The Allais effect, the strange phenomenon in a solar eclipse that contradicts Einstein

In 1954, physicist Maurice Allais discovered a gravitational anomaly when he used a Foucault pendulum during a solar eclipse. What it is about and how it is likely to happen On Monday, August 21, the total solar eclipse will finally occur, which has captured unparalleled attention in the United States for months. There will be thousands of photos, lots of comments, millions of interested people. There will also be a mass of spectators with special glasses and even half a kilo less in them. What remains to know is whether the Allais effect will occur.
In 1954, Maurice Allais, French economist and physicist, carried out a curious experiment. For this, he only had a pendulum of Foucault, who a century ago had demonstrated its gradual movement in unison with the rotation of the Earth. Everything on Earth moves in circular form every 24 hours, he stipulated, but in the vicinity of the equator it moves faster than at the poles.
Such a terrestrial movement causes the pendulum to barely move with each oscillation. The effect is known as precession and, although very small, it accumulates. However, Maurice Allais came to challenge him. He believed that gravity could arise as a consequence of a cosmic ether and that during an eclipse, precession – the effect accepted by physics – would be reversed. And he proved it. Did you prove it?
“The Allais effect is the supposed anomalous oscillation of a pendulum when a solar eclipse occurs,” Daniela Pérez, an astronomy doctor and postdoctoral researcher at CONICET of the Argentine Institute of Radio Astronomy (IAR), told Infobae.
Since 1954, the effect passed to posterity as the “Allais effect”. Its statement goes against the gravitational models. Since then, it has been the subject of questions, tests and counter-tests, ratifications and rectifications. “The first thing that should be asked is whether this effect really exists or is the product of insufficient experimental controls,” Perez said. “And if it exists, why it has been observed in some eclipses of Sun and in others not,” he continued.
The latest work published in this regard, said the astronomer, is 2010 and corresponds to the Argentine Horacio Salva. In “Searching the Allais effect during the total sun eclipse of July 11, 2010”, published in the journal Physical Review, the researcher analyzed the eclipse that could be seen in the country. In his results, he found no evidence of the Allais effect.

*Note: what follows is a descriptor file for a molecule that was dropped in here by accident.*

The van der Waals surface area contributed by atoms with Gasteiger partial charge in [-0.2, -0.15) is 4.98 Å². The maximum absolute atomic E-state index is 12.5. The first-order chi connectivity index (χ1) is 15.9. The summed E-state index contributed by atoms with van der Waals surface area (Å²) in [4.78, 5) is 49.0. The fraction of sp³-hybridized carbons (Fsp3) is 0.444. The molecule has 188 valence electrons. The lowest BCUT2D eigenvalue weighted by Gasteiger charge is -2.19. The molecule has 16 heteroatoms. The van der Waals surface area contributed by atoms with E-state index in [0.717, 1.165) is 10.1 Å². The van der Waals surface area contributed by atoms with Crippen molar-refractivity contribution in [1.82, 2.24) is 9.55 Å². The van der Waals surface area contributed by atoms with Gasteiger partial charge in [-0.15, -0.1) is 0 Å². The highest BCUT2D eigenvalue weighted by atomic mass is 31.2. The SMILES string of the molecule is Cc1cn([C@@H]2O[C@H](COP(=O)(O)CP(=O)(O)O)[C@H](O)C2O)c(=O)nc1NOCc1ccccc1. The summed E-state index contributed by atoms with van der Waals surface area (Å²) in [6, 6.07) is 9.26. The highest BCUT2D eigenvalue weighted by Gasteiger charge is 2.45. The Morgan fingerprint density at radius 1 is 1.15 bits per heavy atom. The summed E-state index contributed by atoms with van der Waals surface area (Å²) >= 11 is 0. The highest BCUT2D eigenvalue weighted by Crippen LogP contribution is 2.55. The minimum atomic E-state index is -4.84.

Is that according to traditional physics the rate of precession should not vary. It would have to be the same despite any eclipse. However, the effect did appear in previous studies. Allais himself replied in 1959 and noticed the anomaly. Another, in 1970, also detected a slight oscillation, although without clear causes.
So how can the Allais effect occur? “Those who think the effect is real, suggested several ‘explanations.'” The most radical is that the Allais effect is the product of a gravitational anomaly that can not be explained by the theory of general relativity. That return to the theory of ether, in which it is assumed, among other things, that the speed of light depends on the direction of movement.This is in contradiction with the first postulate of Special Relativity, “Perez replied.
Next Monday will unveil another mystery. Will the Allais effect be present? “I doubt if the effect really exists, and if I do not think it is due to some kind of gravitational anomaly,” he said. Although his scientific sustenance is weak, more than 50 years that contradicts to the own Albert Einstein.

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